I have a hobby lobby next door to my workplace. I found the compressor/airbrush kit for $350.00. Does this sound right? They had several colors of paint as well. Wondering about ventilation as well. I plan on doing this in the garage. Would box fans do o.k.?
Posted 03 December 2008 - 04:26 PM
Usually you get what you pay for in airbrush equipment but since you will be painting in the garage, you COULD use a small tool compressor with integrated air tank (around $100 give or take) and buy a separate airbrush w/hose for less than $100 too. The only extra parts you need are a pressure regulator, a moisture trap and a few hose adapters to put a system together (another $40 maybe). Now's a good time to shop for compressors. I've seen a 3 gal Porter Cable model on sale at Home Depot or Lowe's for $99. Tool compressors with air tanks are nice because they run only when storing pressure in their air tank. Since the airbrush uses so little air, the compressor seldom runs - unlike an airbrush compressor that runs every time you pull the trigger. And there are some nice looking airbrushes being sold for $39 to $69. Check some of the threads in this forum for further info. As far as airbrush styles, I strongly prefer a gravity feed internal mix brush with a .2 or .3 mm tip. At the discount prices available now, you could buy 2 brushes for well less than $100. Check nbimarketing.net and find the recent thread in this forum about their brushes. They're even offering TUers a discount from already good prices. A nice extra, their products have a MAC air valve on the brush for fine tuning the amount of air you are shooting (but you still need the regulator on the compressor to limit pressure to about 50 lbs maximum). I paint in my garage and run an exhaust fan in the window or open the garage door. You can wear a paper particle mask for protection as long as you only shoot acrylic airbrush paint. Solvent based lacquers require better protection.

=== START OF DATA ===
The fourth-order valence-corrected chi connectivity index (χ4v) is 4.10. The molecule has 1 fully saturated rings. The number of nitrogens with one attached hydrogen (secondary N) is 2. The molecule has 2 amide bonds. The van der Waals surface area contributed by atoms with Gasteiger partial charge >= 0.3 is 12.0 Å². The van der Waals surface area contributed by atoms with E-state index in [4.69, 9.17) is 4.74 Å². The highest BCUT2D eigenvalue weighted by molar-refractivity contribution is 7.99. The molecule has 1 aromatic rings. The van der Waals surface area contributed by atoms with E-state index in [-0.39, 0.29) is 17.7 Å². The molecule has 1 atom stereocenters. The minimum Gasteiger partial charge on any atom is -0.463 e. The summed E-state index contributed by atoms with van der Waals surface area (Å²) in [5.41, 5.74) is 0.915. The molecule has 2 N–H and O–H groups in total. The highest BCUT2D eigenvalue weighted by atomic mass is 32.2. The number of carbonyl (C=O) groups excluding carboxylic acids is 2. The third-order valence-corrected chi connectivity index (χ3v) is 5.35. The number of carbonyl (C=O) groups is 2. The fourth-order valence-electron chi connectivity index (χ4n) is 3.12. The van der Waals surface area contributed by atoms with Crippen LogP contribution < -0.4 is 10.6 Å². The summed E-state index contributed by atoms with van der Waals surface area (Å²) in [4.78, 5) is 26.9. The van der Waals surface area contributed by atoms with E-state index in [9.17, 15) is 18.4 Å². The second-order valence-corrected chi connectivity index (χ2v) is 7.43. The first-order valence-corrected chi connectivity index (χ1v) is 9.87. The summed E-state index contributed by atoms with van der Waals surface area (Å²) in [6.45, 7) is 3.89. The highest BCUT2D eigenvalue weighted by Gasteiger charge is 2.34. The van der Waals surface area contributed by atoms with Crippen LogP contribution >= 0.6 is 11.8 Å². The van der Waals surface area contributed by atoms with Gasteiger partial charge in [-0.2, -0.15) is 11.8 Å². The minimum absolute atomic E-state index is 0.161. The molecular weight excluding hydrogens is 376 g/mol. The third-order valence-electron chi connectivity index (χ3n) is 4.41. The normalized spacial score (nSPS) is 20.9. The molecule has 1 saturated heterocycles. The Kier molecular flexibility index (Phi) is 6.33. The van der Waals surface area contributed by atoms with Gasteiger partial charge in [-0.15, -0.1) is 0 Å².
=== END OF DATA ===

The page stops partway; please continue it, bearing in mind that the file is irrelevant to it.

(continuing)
Posted 03 December 2008 - 07:33 PM
This will all depend on the type of paint you use - solvent based paint could explode on contact with the electrical current. You may want to start with a TU & internet search on paint booths and spray booths. Several guys have posted info on how they built their booths - they seem to function well.
An off-the-shelf open front spray booths that comply with all OSHA and NFPA regulations with explosion proof fans run $2500.00 to $3500.00.
Posted 03 December 2008 - 08:07 PM
An off-the-shelf open front spray booths that comply with all OSHA and NFPA regulations with explosion proof fans run $2500.00 to $3500.00.[/quote]
Another thing that makes me laugh!!
How can somthing be "EXPLOSION PROOF"?
This guy wants to paint a few baits, that's all. We don't want to scare him away with "EXPLOSION PROOF FANS".
Edited by Riverrat, 03 December 2008 - 08:08 PM.
Posted 04 December 2008 - 12:16 AM
Acrylics are the way to go for a first setup, but many lure artists prefer to use solvent based paints such as lacquers.
If you spray solvents you need to worry some, until you have an explosion proof fan. Expensive but necessary. There are cheaper ways of achieving an explosion proof system. One way is to belt drive your fan from a separately mounted motor box. Keeping the fumes away from the motor windings is crucial.